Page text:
IRAF!


My laptop officially has a working copy of IRAF! Ok, so it isn’t pretty, or particularly easy to use, but it’s pretty much essential for looking at stellar spectra. So now I can do data reduction and analysis from the comfort of my own home. Or wherever else I feel like working.

Actually, this might seem like a small achievement, but it’s a notoriously difficult thing to set up on most computers — mainly because it’s an antiquated piece of unix software. So I’m quite proud of actually succeeding!

In other news I’ve also managed to set up g77 (Fortran compiler… meh) and LaTeX, so my computer is fully kitted out! How cool is that?

About Invader Xan

Molecular astrophysicist, usually found writing frenziedly, staring at the sky, or drinking mojitos.
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9 Responses to IRAF!

  1. stargzr_htn says:

    I’m not a command line wiz either, but I learned a lot fooling with PHOEBE over the last few months. It depends on how many external libraries are needed (glade, pkg-config, etc.). On my to-do list.

  2. invaderxan says:

    Heh heh heh… See, I figured I’m going to need to if I ever get the chance to use Gemini or any of the others — so I thought I should probably just bite the bullet. ;)
    It’s not that bad really… Even if it does look all retro and ’80s!

  3. invaderxan says:

    You’re using a mac? What OS version are you using? :)
    My laptop’s a Powerbook G4 running OS X 10.4.11 and in hindsight, the only major snags were because I’ve never really had to install anything using the Terminal before. That, and confusingly IRAF decided to create two login.cl files (which need to be edited manually to make sure it knows to use xgterm and .fits files).
    There’s a website — http://macsingularity.org/ — which has some detailed and very helpful instructions on how to install and run IRAF. It’s a bit fiddly and long winded, but it should do the job.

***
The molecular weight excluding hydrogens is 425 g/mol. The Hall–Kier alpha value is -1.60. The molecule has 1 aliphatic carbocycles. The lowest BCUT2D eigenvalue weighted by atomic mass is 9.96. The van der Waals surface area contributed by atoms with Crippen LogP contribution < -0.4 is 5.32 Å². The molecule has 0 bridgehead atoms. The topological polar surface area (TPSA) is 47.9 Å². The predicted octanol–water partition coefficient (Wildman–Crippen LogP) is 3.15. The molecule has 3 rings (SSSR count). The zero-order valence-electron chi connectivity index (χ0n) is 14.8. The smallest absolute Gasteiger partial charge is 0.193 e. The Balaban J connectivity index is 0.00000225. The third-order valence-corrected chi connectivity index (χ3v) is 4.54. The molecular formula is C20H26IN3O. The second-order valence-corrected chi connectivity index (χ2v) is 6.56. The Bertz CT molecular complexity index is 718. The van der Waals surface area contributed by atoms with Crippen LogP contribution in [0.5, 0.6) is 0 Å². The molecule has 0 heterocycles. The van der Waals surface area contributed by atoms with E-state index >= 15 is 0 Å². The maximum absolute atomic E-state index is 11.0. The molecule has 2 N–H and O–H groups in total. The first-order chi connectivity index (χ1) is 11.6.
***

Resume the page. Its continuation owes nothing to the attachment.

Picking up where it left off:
If you know your way around a Linux terminal, you might find it a lot easier than I did! :)

  4. invaderxan says:

    You see, I’m still at the puzzled look/calculator stage. I could tell what ball park a wavenumber’s in (NIR, NUV or whatever), but I’d have no idea exactly what the wavelength was! At least not yet… :)

  5. davidnm says:

    IRAF … I have a horror of IRAF. So far I’ve managed to avoid absolutely having to use it…

  6. stargzr_htn says:

    Did you run into any big snags? See … I’m running AIP4Win on Windows through Parallel Desktops on a Mac & the Mac doesn’t like it very much. I’m thinking the best alternative is to face up to loading & learning IRAF.

  7. Interesting… I’ll have to inquire with my astrophysics friends about this… :)
    When you are working in the MIR and NIR as often as I am, and more specifically in pharmaceutical type applications, wavenumbers is norm. Although more recently with my plankton project, I’ve been using wavelength more often…which confuses my younger grad student partner who’s not quite got the hang of switching between the two without the use of a calculator. After nearly 5 years of converting between the two, you know what unit is what mentally. :D

  8. invaderxan says:

    lol! Yeah, a lot of astronomy texts still use angstroms. Things like interstellar absorption bands, for instance, are often quoted in angstroms. And to be honest, I don’t like working in wavenumbers. :P
    To be honest, I’m not entirely sure what data reduction it does. ;)
    So far I’ve only used it to analyse data that’s already been reduced and corrected. Learning how to use it properly’s going to be a lot easier now I have my own copy though. Now all I need to do is get some telescope time…

  9. Angstroms!? You’re working in angstroms with spectra? That’s a bit odd. :P I guess I’m so used to working in either nm or cm-1 … I usually reserve angstroms’ mentally for bond lengths.
    What sort of data reduction does IRAF do?

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